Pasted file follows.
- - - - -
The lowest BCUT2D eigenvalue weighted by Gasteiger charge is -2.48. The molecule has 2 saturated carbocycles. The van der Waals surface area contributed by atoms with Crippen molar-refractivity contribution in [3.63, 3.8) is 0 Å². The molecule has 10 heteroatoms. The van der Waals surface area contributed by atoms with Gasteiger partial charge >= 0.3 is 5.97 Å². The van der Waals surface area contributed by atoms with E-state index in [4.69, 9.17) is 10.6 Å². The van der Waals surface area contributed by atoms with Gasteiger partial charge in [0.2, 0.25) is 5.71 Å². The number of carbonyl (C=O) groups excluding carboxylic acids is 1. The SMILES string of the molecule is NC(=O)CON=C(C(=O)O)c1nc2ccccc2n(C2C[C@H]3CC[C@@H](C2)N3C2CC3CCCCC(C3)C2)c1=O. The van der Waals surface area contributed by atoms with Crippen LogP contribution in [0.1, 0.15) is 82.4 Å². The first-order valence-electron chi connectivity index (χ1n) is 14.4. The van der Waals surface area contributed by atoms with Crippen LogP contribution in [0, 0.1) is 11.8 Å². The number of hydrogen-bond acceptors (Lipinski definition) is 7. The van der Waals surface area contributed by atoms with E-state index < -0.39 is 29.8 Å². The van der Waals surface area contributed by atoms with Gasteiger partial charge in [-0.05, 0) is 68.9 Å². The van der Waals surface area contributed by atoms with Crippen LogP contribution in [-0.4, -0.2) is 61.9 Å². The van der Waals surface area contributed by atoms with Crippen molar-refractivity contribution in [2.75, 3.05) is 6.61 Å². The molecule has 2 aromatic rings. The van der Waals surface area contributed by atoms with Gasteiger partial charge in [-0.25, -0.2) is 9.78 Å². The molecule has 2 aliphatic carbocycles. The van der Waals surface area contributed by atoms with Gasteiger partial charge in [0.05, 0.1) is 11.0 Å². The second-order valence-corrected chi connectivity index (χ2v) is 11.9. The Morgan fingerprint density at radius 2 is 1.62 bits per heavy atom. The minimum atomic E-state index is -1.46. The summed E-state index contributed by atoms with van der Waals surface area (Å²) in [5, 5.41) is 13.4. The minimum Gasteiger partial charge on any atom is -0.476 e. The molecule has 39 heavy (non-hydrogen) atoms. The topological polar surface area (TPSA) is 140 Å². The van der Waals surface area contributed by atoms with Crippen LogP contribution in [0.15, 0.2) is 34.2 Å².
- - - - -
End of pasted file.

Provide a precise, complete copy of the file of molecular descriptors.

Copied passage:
The lowest BCUT2D eigenvalue weighted by Gasteiger charge is -2.48. The molecule has 2 saturated carbocycles. The van der Waals surface area contributed by atoms with Crippen molar-refractivity contribution in [3.63, 3.8) is 0 Å². The molecule has 10 heteroatoms. The van der Waals surface area contributed by atoms with Gasteiger partial charge >= 0.3 is 5.97 Å². The van der Waals surface area contributed by atoms with E-state index in [4.69, 9.17) is 10.6 Å². The van der Waals surface area contributed by atoms with Gasteiger partial charge in [0.2, 0.25) is 5.71 Å². The number of carbonyl (C=O) groups excluding carboxylic acids is 1. The SMILES string of the molecule is NC(=O)CON=C(C(=O)O)c1nc2ccccc2n(C2C[C@H]3CC[C@@H](C2)N3C2CC3CCCCC(C3)C2)c1=O. The van der Waals surface area contributed by atoms with Crippen LogP contribution in [0.1, 0.15) is 82.4 Å². The first-order valence-electron chi connectivity index (χ1n) is 14.4. The van der Waals surface area contributed by atoms with Crippen LogP contribution in [0, 0.1) is 11.8 Å². The number of hydrogen-bond acceptors (Lipinski definition) is 7. The van der Waals surface area contributed by atoms with E-state index < -0.39 is 29.8 Å². The van der Waals surface area contributed by atoms with Gasteiger partial charge in [-0.05, 0) is 68.9 Å². The van der Waals surface area contributed by atoms with Crippen LogP contribution in [-0.4, -0.2) is 61.9 Å². The van der Waals surface area contributed by atoms with Crippen molar-refractivity contribution in [2.75, 3.05) is 6.61 Å². The molecule has 2 aromatic rings. The van der Waals surface area contributed by atoms with Gasteiger partial charge in [-0.25, -0.2) is 9.78 Å². The molecule has 2 aliphatic carbocycles. The van der Waals surface area contributed by atoms with Gasteiger partial charge in [0.05, 0.1) is 11.0 Å². The second-order valence-corrected chi connectivity index (χ2v) is 11.9. The Morgan fingerprint density at radius 2 is 1.62 bits per heavy atom. The minimum atomic E-state index is -1.46. The summed E-state index contributed by atoms with van der Waals surface area (Å²) in [5, 5.41) is 13.4. The minimum Gasteiger partial charge on any atom is -0.476 e. The molecule has 39 heavy (non-hydrogen) atoms. The topological polar surface area (TPSA) is 140 Å². The van der Waals surface area contributed by atoms with Crippen LogP contribution in [0.15, 0.2) is 34.2 Å².